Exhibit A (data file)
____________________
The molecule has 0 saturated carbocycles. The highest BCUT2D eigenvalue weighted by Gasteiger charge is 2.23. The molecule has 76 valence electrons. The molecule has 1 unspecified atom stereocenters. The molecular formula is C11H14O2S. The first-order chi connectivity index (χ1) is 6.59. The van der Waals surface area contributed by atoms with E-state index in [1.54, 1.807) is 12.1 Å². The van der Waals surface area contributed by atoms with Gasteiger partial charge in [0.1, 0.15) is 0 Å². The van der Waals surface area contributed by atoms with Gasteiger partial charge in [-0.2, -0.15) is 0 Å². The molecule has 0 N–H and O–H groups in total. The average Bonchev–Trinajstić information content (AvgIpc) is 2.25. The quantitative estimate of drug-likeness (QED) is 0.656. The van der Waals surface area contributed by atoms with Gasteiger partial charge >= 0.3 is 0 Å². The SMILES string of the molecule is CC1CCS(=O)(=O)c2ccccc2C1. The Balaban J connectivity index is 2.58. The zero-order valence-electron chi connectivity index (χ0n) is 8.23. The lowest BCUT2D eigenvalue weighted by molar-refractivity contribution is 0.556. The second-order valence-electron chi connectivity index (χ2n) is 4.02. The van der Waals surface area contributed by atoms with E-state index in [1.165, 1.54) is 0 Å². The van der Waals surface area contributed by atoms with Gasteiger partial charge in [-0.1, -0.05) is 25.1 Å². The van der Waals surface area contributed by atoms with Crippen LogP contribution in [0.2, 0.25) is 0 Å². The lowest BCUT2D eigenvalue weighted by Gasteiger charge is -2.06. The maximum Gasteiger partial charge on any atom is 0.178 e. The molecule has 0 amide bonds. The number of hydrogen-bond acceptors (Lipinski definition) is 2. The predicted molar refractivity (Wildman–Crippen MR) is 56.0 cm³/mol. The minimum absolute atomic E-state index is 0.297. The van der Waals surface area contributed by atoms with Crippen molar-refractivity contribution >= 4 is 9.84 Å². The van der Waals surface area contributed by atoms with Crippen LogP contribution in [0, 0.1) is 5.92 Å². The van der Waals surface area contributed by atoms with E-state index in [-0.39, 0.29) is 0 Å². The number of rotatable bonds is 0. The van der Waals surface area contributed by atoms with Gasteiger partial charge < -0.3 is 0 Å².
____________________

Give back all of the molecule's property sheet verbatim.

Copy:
The molecule has 0 saturated carbocycles. The highest BCUT2D eigenvalue weighted by Gasteiger charge is 2.23. The molecule has 76 valence electrons. The molecule has 1 unspecified atom stereocenters. The molecular formula is C11H14O2S. The first-order chi connectivity index (χ1) is 6.59. The van der Waals surface area contributed by atoms with E-state index in [1.54, 1.807) is 12.1 Å². The van der Waals surface area contributed by atoms with Gasteiger partial charge in [0.1, 0.15) is 0 Å². The van der Waals surface area contributed by atoms with Gasteiger partial charge in [-0.2, -0.15) is 0 Å². The molecule has 0 N–H and O–H groups in total. The average Bonchev–Trinajstić information content (AvgIpc) is 2.25. The quantitative estimate of drug-likeness (QED) is 0.656. The van der Waals surface area contributed by atoms with Gasteiger partial charge >= 0.3 is 0 Å². The SMILES string of the molecule is CC1CCS(=O)(=O)c2ccccc2C1. The Balaban J connectivity index is 2.58. The zero-order valence-electron chi connectivity index (χ0n) is 8.23. The lowest BCUT2D eigenvalue weighted by molar-refractivity contribution is 0.556. The second-order valence-electron chi connectivity index (χ2n) is 4.02. The van der Waals surface area contributed by atoms with E-state index in [1.165, 1.54) is 0 Å². The van der Waals surface area contributed by atoms with Gasteiger partial charge in [-0.1, -0.05) is 25.1 Å². The van der Waals surface area contributed by atoms with Crippen LogP contribution in [0.2, 0.25) is 0 Å². The lowest BCUT2D eigenvalue weighted by Gasteiger charge is -2.06. The maximum Gasteiger partial charge on any atom is 0.178 e. The molecule has 0 amide bonds. The number of hydrogen-bond acceptors (Lipinski definition) is 2. The predicted molar refractivity (Wildman–Crippen MR) is 56.0 cm³/mol. The minimum absolute atomic E-state index is 0.297. The van der Waals surface area contributed by atoms with Crippen molar-refractivity contribution >= 4 is 9.84 Å². The van der Waals surface area contributed by atoms with Crippen LogP contribution in [0, 0.1) is 5.92 Å². The van der Waals surface area contributed by atoms with E-state index in [-0.39, 0.29) is 0 Å². The number of rotatable bonds is 0. The van der Waals surface area contributed by atoms with Gasteiger partial charge < -0.3 is 0 Å².